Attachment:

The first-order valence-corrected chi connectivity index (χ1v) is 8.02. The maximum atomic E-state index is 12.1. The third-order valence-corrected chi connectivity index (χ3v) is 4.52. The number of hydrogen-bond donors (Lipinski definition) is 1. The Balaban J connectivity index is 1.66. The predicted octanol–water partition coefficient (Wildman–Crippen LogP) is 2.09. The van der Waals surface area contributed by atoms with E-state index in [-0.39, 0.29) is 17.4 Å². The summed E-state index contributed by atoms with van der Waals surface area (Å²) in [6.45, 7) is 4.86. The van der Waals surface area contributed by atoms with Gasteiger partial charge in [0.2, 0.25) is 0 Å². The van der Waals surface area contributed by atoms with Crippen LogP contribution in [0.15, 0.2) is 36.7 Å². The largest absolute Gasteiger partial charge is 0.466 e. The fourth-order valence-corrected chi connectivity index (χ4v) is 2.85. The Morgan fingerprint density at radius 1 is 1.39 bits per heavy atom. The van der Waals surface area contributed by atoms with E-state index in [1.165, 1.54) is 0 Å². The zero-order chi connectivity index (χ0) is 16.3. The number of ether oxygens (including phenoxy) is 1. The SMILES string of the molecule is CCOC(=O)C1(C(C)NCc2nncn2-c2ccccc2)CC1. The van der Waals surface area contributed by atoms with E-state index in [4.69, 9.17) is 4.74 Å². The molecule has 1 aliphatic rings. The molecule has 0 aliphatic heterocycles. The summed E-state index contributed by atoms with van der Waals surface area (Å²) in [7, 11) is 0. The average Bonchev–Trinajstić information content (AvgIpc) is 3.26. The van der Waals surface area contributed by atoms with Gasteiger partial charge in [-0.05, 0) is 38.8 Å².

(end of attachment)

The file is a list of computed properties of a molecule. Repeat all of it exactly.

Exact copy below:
The first-order valence-corrected chi connectivity index (χ1v) is 8.02. The maximum atomic E-state index is 12.1. The third-order valence-corrected chi connectivity index (χ3v) is 4.52. The number of hydrogen-bond donors (Lipinski definition) is 1. The Balaban J connectivity index is 1.66. The predicted octanol–water partition coefficient (Wildman–Crippen LogP) is 2.09. The van der Waals surface area contributed by atoms with E-state index in [-0.39, 0.29) is 17.4 Å². The summed E-state index contributed by atoms with van der Waals surface area (Å²) in [6.45, 7) is 4.86. The van der Waals surface area contributed by atoms with Gasteiger partial charge in [0.2, 0.25) is 0 Å². The van der Waals surface area contributed by atoms with Crippen LogP contribution in [0.15, 0.2) is 36.7 Å². The largest absolute Gasteiger partial charge is 0.466 e. The fourth-order valence-corrected chi connectivity index (χ4v) is 2.85. The Morgan fingerprint density at radius 1 is 1.39 bits per heavy atom. The van der Waals surface area contributed by atoms with E-state index in [1.165, 1.54) is 0 Å². The zero-order chi connectivity index (χ0) is 16.3. The number of ether oxygens (including phenoxy) is 1. The SMILES string of the molecule is CCOC(=O)C1(C(C)NCc2nncn2-c2ccccc2)CC1. The van der Waals surface area contributed by atoms with E-state index in [4.69, 9.17) is 4.74 Å². The molecule has 1 aliphatic rings. The molecule has 0 aliphatic heterocycles. The summed E-state index contributed by atoms with van der Waals surface area (Å²) in [7, 11) is 0. The average Bonchev–Trinajstić information content (AvgIpc) is 3.26. The van der Waals surface area contributed by atoms with Gasteiger partial charge in [-0.05, 0) is 38.8 Å².